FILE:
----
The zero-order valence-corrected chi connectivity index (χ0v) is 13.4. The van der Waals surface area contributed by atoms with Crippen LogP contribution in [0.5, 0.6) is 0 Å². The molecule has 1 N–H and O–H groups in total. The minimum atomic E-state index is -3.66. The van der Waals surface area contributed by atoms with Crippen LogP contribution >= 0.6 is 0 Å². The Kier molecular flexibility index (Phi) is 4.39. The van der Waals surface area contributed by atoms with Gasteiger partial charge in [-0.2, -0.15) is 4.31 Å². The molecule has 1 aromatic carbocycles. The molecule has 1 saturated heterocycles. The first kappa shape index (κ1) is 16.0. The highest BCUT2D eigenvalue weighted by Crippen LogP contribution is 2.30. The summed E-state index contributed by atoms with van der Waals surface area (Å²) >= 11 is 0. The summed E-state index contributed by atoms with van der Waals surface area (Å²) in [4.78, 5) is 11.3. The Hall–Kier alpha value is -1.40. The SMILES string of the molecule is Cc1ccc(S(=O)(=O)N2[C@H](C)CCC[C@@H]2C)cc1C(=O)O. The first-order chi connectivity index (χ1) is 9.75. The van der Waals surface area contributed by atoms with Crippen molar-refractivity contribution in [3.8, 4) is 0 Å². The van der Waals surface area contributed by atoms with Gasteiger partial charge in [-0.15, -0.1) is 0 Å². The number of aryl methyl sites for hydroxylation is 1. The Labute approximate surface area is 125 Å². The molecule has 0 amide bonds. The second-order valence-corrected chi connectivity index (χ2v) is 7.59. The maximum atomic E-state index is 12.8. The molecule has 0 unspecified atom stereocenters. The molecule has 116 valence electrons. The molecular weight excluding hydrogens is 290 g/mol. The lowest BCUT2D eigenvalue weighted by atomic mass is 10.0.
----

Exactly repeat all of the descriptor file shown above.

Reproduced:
The zero-order valence-corrected chi connectivity index (χ0v) is 13.4. The van der Waals surface area contributed by atoms with Crippen LogP contribution in [0.5, 0.6) is 0 Å². The molecule has 1 N–H and O–H groups in total. The minimum atomic E-state index is -3.66. The van der Waals surface area contributed by atoms with Crippen LogP contribution >= 0.6 is 0 Å². The Kier molecular flexibility index (Phi) is 4.39. The van der Waals surface area contributed by atoms with Gasteiger partial charge in [-0.2, -0.15) is 4.31 Å². The molecule has 1 aromatic carbocycles. The molecule has 1 saturated heterocycles. The first kappa shape index (κ1) is 16.0. The highest BCUT2D eigenvalue weighted by Crippen LogP contribution is 2.30. The summed E-state index contributed by atoms with van der Waals surface area (Å²) >= 11 is 0. The summed E-state index contributed by atoms with van der Waals surface area (Å²) in [4.78, 5) is 11.3. The Hall–Kier alpha value is -1.40. The SMILES string of the molecule is Cc1ccc(S(=O)(=O)N2[C@H](C)CCC[C@@H]2C)cc1C(=O)O. The first-order chi connectivity index (χ1) is 9.75. The van der Waals surface area contributed by atoms with Crippen molar-refractivity contribution in [3.8, 4) is 0 Å². The van der Waals surface area contributed by atoms with Gasteiger partial charge in [-0.15, -0.1) is 0 Å². The number of aryl methyl sites for hydroxylation is 1. The Labute approximate surface area is 125 Å². The molecule has 0 amide bonds. The second-order valence-corrected chi connectivity index (χ2v) is 7.59. The maximum atomic E-state index is 12.8. The molecule has 0 unspecified atom stereocenters. The molecule has 116 valence electrons. The molecular weight excluding hydrogens is 290 g/mol. The lowest BCUT2D eigenvalue weighted by atomic mass is 10.0.